Fate of Iraqi Collaborators
Graham Stewart raise a question that many are starting to ponder: What happens to Iraqis who collaborated with the Coalition invaders if, as seems likely, we leave things in chaos?
He cites the obvious example, of course: Vietnam. The case that gets most of his attention, though, will surprise most Americans.
There were similar scenes at the fall of Yorktown in 1781. Imminent defeat in the American War of Independence was not a total disaster for the 7,000 British soldiers preparing to lay down their weapons. After a period in captivity, they had the prospect of returning home to Britain. But for those Americans who had loyally fought with them, it was an unmitigated catastrophe. They faced being lynched.
Although George Washington allowed his British opponent, Lord Cornwallis, honourable surrender terms at Yorktown, he refused to extend the same generosity to the American Loyalists in the defeated garrison. While the British troops were accorded prisoner-of-war status, the Loyalists were to be treated as criminals who had committed terrorist acts.
Unable to improve on the surrender terms, Cornwallis did make an effort to spirit away many of the Loyalists on the naval sloop, the Bonetta. Many, however, were left to their fate. As the ship set sail, these Loyalists tried to row out to it, but the Bonetta did not wait to pick them up. Only 14 made it.
Historians still debate how many colonists backed the British. Estimates range from one fifth to one third of the population of less than three million. At any rate, about 100,000 fled the new United States, which had stripped them of their property and their legal rights.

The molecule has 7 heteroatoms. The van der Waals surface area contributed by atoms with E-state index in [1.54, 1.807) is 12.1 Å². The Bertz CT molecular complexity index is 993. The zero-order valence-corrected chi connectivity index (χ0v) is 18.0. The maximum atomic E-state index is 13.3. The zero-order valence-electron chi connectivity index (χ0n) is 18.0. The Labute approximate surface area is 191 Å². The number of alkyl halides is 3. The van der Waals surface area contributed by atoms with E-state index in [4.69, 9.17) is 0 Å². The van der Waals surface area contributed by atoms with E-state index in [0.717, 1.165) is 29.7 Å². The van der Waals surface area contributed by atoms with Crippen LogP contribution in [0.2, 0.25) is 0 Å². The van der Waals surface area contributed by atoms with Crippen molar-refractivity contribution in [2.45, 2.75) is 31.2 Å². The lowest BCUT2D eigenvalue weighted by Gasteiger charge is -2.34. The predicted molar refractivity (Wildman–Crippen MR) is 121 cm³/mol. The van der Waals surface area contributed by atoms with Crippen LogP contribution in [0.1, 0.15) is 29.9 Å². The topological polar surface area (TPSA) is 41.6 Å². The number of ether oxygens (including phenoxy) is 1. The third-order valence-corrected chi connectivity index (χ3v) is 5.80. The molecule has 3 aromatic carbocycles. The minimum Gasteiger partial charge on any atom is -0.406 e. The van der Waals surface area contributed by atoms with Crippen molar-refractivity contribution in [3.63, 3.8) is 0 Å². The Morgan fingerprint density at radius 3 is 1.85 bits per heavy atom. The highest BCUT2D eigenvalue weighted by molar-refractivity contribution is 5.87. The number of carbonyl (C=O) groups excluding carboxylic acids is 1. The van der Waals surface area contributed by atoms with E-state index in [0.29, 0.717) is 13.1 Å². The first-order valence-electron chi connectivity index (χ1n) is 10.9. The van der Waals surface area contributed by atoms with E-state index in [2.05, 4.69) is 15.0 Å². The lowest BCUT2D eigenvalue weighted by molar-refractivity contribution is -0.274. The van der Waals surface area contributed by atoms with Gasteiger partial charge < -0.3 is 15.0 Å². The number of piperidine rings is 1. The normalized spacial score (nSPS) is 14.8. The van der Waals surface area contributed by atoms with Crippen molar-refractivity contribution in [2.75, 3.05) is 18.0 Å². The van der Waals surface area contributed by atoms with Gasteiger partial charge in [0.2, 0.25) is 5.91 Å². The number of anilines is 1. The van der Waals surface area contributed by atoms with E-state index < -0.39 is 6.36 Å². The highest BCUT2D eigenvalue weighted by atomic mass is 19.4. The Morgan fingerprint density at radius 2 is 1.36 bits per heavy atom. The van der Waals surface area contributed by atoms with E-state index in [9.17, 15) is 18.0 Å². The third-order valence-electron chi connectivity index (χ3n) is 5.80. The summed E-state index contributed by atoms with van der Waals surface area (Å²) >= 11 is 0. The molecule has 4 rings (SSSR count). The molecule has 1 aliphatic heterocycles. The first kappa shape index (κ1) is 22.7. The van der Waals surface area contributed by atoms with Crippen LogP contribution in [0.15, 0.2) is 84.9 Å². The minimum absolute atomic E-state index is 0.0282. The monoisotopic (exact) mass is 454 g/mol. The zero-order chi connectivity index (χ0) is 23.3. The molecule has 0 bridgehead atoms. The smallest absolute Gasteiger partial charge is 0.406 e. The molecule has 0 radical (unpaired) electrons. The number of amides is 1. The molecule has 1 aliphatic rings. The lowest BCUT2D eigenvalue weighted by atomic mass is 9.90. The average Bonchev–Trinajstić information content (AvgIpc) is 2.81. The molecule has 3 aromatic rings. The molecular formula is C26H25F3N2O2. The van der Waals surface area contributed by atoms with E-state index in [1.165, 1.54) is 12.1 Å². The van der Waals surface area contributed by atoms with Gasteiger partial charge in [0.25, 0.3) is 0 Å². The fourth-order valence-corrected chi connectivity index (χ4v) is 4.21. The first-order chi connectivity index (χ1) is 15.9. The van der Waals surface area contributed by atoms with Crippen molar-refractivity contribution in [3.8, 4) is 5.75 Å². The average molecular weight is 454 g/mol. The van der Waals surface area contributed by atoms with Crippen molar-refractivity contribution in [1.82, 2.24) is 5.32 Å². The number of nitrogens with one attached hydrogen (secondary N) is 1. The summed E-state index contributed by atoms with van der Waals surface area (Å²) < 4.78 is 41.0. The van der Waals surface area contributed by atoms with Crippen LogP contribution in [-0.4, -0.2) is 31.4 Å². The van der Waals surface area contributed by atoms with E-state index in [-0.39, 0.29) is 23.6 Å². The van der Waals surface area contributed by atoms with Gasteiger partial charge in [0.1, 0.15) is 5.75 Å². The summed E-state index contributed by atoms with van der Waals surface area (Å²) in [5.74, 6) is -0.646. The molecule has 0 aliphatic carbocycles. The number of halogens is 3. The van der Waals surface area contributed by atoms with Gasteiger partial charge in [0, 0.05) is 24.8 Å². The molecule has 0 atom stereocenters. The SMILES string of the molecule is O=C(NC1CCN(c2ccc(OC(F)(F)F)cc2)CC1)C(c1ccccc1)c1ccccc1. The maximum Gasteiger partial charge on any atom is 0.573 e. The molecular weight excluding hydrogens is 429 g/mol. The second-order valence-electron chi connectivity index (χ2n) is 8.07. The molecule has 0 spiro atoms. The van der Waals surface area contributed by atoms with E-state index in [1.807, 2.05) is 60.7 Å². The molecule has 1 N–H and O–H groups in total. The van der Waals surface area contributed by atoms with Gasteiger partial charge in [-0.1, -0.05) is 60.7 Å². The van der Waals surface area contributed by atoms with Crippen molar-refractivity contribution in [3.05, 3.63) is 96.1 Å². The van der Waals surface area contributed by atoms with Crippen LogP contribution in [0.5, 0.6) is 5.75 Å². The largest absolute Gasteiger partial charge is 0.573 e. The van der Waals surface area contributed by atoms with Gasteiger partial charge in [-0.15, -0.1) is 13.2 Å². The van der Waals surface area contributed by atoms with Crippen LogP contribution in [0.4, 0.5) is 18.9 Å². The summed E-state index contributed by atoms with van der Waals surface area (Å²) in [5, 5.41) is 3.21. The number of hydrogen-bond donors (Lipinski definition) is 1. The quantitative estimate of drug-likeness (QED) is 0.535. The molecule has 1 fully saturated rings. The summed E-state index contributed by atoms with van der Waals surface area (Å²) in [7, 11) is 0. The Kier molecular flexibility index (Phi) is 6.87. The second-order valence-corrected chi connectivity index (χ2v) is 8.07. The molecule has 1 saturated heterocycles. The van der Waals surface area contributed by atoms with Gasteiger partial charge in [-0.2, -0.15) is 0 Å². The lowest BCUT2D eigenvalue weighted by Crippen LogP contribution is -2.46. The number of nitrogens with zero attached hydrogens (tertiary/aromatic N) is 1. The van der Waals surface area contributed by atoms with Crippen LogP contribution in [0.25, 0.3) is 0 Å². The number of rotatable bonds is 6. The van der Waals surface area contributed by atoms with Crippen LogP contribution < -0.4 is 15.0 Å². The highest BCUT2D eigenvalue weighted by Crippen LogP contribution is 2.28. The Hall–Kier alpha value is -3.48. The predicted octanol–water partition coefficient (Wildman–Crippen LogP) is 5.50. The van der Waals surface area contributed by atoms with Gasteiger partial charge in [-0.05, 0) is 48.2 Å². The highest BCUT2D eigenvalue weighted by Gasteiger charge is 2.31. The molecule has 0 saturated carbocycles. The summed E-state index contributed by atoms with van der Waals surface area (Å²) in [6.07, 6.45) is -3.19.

When the states’ legislatures refused to compensate them, Westminster worried about the cost of assisting so large a number of émigré Loyalists. It was Lord North, the former Prime Minister usually labelled with having “lost America”, who sprang to their defence. “They have exposed their lives, endured an age of hardships, deserted their interests, forfeited their possessions, lost their connections and ruined their families in our cause,” he reminded Parliament. “Never was the honour, the principles, the policy of a nation, so grossly abused as in our desertion of those men, who are now exposed to every punishment that such desertion and poverty can inflict, because they were not rebels.”
Yet in truth they were now a political embarrassment, standing in the way of improving relations with the new Republic. As one Loyalist rued: “Tis an honour to serve the bravest of nations/ And be left to be hanged in their capitulations.”
If it comes to that, we must do better by those who risked their lives betting on our steadfastness. Granted, given our history, it was a foolish bet to make. Still, we have an obligation to protect them, even if it means relocating them.